In the early hours of 21 February 1917, the British steamship SS Mendi was struck by a larger British ship in thick fog and sank in the English Channel. On board were nearly 900 men – mostly black South African men of the South African Native Labour Corps – who were on their way to support the war efforts on the Western Front. More than 600 lives were lost.
One hundred years after the sinking, Graham Scott of Wessex Archaeology, co-author of a new book We Die Like Brothers, shares the story of the tragedy and tells History Extra how the Mendi became a symbol of the fight for social justice and equality.What kind of vessel was the SS Mendi and can you tell us a little about its history?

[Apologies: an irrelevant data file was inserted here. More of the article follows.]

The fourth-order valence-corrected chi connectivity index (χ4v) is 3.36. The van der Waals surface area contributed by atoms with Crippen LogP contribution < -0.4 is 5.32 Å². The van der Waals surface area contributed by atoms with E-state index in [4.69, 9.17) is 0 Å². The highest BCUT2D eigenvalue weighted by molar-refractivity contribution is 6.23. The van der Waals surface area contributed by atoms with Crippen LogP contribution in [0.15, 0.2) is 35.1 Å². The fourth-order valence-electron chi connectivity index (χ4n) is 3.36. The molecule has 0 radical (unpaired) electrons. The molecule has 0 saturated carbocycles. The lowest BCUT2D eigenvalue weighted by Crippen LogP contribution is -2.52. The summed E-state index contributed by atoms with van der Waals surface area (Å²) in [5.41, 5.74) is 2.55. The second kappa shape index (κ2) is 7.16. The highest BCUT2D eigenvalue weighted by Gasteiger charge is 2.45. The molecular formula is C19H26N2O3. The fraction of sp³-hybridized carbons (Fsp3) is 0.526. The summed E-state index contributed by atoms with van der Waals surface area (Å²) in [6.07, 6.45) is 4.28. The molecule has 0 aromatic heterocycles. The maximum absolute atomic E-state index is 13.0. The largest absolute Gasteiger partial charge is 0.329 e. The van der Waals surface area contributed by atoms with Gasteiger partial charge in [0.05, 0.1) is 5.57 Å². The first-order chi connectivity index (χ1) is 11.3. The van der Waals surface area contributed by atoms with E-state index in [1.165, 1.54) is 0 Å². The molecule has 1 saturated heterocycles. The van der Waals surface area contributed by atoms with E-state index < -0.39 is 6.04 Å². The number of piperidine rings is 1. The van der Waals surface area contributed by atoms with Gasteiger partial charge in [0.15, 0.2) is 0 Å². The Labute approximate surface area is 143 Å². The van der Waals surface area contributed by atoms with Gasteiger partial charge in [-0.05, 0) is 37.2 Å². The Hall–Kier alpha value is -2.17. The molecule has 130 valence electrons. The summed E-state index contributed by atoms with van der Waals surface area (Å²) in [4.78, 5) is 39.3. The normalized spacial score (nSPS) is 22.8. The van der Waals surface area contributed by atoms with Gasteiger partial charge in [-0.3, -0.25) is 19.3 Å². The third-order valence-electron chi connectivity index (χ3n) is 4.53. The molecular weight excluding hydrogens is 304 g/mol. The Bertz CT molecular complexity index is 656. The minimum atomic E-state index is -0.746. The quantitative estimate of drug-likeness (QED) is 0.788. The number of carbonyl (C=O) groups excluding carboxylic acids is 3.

The steamship Mendi was a cargo liner, built to carry both freight and passengers and sailing on a fixed schedule. Like many of the world’s ships in the first decade of the 20th century, it had been built on the Clyde, then the world’s greatest ship-building centre. Despite being built in Scotland, the Mendi operated out of Liverpool for Elder Dempster, which was then one of the great Liverpool shipping companies. The city dominated much of the trade between Britain and West Africa, a tradition that originated in the commercial links forged by Liverpool merchants during the iniquitous slave trade and one which had enabled British businesses to exploit the continent’s vast resources of raw materials and foodstuffs, whilst at the same time exporting manufactured goods back to British colonies.-read more